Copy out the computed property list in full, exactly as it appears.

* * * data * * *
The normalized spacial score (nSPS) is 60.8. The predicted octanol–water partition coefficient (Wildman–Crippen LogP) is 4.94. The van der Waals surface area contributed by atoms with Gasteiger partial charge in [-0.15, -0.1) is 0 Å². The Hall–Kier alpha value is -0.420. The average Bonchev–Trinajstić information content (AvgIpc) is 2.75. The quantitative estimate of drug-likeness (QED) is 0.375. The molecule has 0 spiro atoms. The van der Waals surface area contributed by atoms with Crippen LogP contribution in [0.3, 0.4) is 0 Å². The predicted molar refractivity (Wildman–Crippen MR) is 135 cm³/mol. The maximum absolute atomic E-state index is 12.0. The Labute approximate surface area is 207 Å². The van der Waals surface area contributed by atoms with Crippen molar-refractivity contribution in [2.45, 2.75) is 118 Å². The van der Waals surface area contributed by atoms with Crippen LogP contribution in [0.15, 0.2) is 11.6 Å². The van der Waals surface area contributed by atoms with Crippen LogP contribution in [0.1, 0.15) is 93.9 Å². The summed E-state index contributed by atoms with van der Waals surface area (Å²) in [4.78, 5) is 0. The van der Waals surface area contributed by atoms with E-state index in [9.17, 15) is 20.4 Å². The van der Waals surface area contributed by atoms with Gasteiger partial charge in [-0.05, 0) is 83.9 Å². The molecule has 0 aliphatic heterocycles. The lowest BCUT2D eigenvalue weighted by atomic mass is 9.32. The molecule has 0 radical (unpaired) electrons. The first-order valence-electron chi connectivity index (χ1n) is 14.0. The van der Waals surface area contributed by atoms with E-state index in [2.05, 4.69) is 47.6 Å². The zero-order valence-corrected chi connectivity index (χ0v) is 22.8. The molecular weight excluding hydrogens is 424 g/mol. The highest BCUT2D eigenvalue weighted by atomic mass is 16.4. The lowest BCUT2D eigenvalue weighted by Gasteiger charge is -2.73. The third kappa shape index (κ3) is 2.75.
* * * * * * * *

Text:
The normalized spacial score (nSPS) is 60.8. The predicted octanol–water partition coefficient (Wildman–Crippen LogP) is 4.94. The van der Waals surface area contributed by atoms with Gasteiger partial charge in [-0.15, -0.1) is 0 Å². The Hall–Kier alpha value is -0.420. The average Bonchev–Trinajstić information content (AvgIpc) is 2.75. The quantitative estimate of drug-likeness (QED) is 0.375. The molecule has 0 spiro atoms. The van der Waals surface area contributed by atoms with Crippen LogP contribution in [0.3, 0.4) is 0 Å². The predicted molar refractivity (Wildman–Crippen MR) is 135 cm³/mol. The maximum absolute atomic E-state index is 12.0. The Labute approximate surface area is 207 Å². The van der Waals surface area contributed by atoms with Crippen molar-refractivity contribution in [2.45, 2.75) is 118 Å². The van der Waals surface area contributed by atoms with Crippen LogP contribution in [0.15, 0.2) is 11.6 Å². The van der Waals surface area contributed by atoms with Crippen LogP contribution in [0.1, 0.15) is 93.9 Å². The summed E-state index contributed by atoms with van der Waals surface area (Å²) in [4.78, 5) is 0. The van der Waals surface area contributed by atoms with E-state index in [9.17, 15) is 20.4 Å². The van der Waals surface area contributed by atoms with Gasteiger partial charge in [-0.05, 0) is 83.9 Å². The molecule has 0 aliphatic heterocycles. The lowest BCUT2D eigenvalue weighted by atomic mass is 9.32. The molecule has 0 radical (unpaired) electrons. The first-order valence-electron chi connectivity index (χ1n) is 14.0. The van der Waals surface area contributed by atoms with E-state index in [2.05, 4.69) is 47.6 Å². The zero-order valence-corrected chi connectivity index (χ0v) is 22.8. The molecular weight excluding hydrogens is 424 g/mol. The highest BCUT2D eigenvalue weighted by atomic mass is 16.4. The lowest BCUT2D eigenvalue weighted by Gasteiger charge is -2.73. The third kappa shape index (κ3) is 2.75.